You can say the launch of an all-new Apple gadget may at times be troublesome. While some of you may feel that Apple’s quality control has taken a nosedive in recent years — and you want to blame Tim Cook for it — that’s not quite true. Every so often a new Apple device arrives that has defects that require a software update, or perhaps a hardware fix or replacement.
I remember that PowerBook 5300ce I bought back in 1996. It was actually introduced the previous year, but production was halted, or never started, because Apple had to change out the battery configuration. They wanted to introduce lithium-ion batteries, but some early production units began to smoke. In other words, display symptoms similar to those that dogged Samsung’s Galaxy Note 7 earlier this year.
So Apple had to switch back to a nickel-hydride battery which offered a shorter lifecycle, but at least it worked reliably. I received it months late, and I paid something in the mid-$5,000 range for it; there were evidently configurations that cost as much a $6,300. So when you complain about a fully-outfitted Late 2016 MacBook Pro costing upwards of $3,000 when all the options are selected on a custom order, don’t forget how far we’ve come. Still, the average Windows notebook these days has a mid-three-figure price tag.
What made matters was is that my 5300ce had to go back to Apple several times to fix different bugs. One fi required a new logic board, another involved some adhesive that kept leaking into view from the bottom of the display bezel. In fact, I kept returning the unit to Apple, for the leaking adhesive phenomenon was never fully repaired. It seemed almost ghost-like when it reappeared a few weeks after the unit was returned to me.
I finally sold that PowerBook to a friend at a discount, warning him of the potential problems. He ended up sending it back to Apple one more time before selling it to someone else, he said, for the same price he paid me. So you could call us even!
Yet another Mac notebook I owned, a 17-inch MacBook Pro from 2006 or thereabouts, had some sort of battery swelling problem, but it was easily replaced. You could actually change batteries in those days in a matter of minutes. The last MacBook Pro I acquired was a similar 2010 model. I still have it, and I’ve boosted performance with more RAM (8GB) and a 500GB SSD. It works pretty well, though I can see the joys of a Retina display.
Since it continues to run reliably, I haven’t thought about replacing it.
I recall when a client’s iMac G5, first introduced in 2004, developed a power supply failure, not once but twice. The first time he paid an independent repair shop for the fix. When I pointed him to Apple’s extended repair announcement, he called up support and arranged to have the repair done at an Apple Store. In turn, Apple arranged to refund the money he paid on that first repair.
As I read about battery problems with an iPhone 6s, and view an assortment of other issues on Apple’s support site, it’s clear to me that there have always been defective products out there from Apple. Other tech companies have also encountered various and sundry issues.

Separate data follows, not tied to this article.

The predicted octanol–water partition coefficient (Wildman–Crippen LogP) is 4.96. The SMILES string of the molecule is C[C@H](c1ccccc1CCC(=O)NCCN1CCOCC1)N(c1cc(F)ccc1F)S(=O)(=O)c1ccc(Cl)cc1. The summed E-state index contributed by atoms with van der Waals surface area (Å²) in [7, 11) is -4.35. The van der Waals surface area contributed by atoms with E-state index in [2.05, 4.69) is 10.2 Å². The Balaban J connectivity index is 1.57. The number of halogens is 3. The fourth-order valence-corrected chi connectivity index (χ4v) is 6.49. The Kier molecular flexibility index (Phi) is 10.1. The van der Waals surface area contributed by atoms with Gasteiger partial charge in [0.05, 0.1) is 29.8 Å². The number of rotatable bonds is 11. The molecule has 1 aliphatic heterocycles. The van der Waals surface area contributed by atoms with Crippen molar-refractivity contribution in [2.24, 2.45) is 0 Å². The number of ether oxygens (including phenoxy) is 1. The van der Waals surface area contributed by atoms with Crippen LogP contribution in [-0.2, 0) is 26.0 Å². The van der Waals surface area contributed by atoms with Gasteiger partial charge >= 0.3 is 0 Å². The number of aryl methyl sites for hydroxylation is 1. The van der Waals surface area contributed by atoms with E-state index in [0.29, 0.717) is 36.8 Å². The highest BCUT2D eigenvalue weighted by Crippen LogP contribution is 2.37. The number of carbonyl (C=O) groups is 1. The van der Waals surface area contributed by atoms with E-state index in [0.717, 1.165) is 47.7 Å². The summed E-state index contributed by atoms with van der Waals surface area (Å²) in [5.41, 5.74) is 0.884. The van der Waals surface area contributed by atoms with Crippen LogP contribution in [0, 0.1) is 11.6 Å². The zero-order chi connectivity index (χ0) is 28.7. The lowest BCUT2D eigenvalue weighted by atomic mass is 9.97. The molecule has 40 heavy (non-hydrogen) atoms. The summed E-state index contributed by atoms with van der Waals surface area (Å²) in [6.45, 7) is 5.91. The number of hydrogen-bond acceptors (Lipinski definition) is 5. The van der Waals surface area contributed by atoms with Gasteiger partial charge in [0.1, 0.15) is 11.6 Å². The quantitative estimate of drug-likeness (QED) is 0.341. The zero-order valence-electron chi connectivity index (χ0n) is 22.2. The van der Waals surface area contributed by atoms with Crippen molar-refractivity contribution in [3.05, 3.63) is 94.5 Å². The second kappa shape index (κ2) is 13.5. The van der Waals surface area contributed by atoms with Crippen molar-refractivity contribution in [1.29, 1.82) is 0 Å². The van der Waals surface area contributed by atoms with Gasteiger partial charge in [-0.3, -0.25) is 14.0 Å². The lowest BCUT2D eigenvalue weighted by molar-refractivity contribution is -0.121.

Most often problems of this sort aren’t caught during the early test stages, and don’t show up until millions of units are in use. They may involve premature failures of one component or another, and it may take time for Apple to confirm that something more significant than an isolated issue is involved. But they’ll usually do the right thing and make the repairs free of charge.
When I bought my son, Grayson, a loaded black MacBook in 2008, I made the decision — a smart one I realized later — to buy AppleCare. During that three-year support period, Grayson replaced nearly every part on that notebook. A couple of hard drives failed, a keyboard or two, the logic board, and there were also LCD failures. After three years, nearly every component had been replaced one or more times.
After he received that computer, he took up residence in Madrid, where he began his career as a teacher. He teaches Spanish students English. For the most part, I learned of his frequent visits to an Apple dealer via email. But I didn’t press him on whether he was being unduly abusive to his Mac. He’s always impressed me as being reasonably careful about handling breakable machinery.
But after three years of fixing everything, AppleCare expired. Yet another failure occurred, and so I followed up with Apple to convince them that this computer was a lemon, and probably should have been replaced long ago. They did agree to repair it yet again, and one more time a few months later, before informing me that enough was enough. If the MacBook developed any more problems, it was on Grayson’s dime.
He hung out until earlier this year, when something stopped working, most likely the logic board. I don’t know what he did with it. He probably handed it off to a friend, and bought a new MacBook Air.
Although it sometimes took a few telephone calls to executive support people to convince Apple to continue to provide free support, in the end they acted above and beyond the call of duty.
As I write this, there are reports of graphics glitches and poor battery life on some of the new MacBook Pros. Apple is evidently in the final stages of readying a macOS Sierra 10.12.2 release to fix the graphics issues, which apparently impact both 13-inch and 15-inch models. I don’t know about the battery life, but none of this comes as a surprise to me. Not at all.
It reminds me of what some day about buying a car. Don’t purchase a vehicle in its first model year. Give it a year or so for the kinks to be worked out. Consider the second year and beyond to get the most reliable performance. Perhaps that’s also true about Macs.
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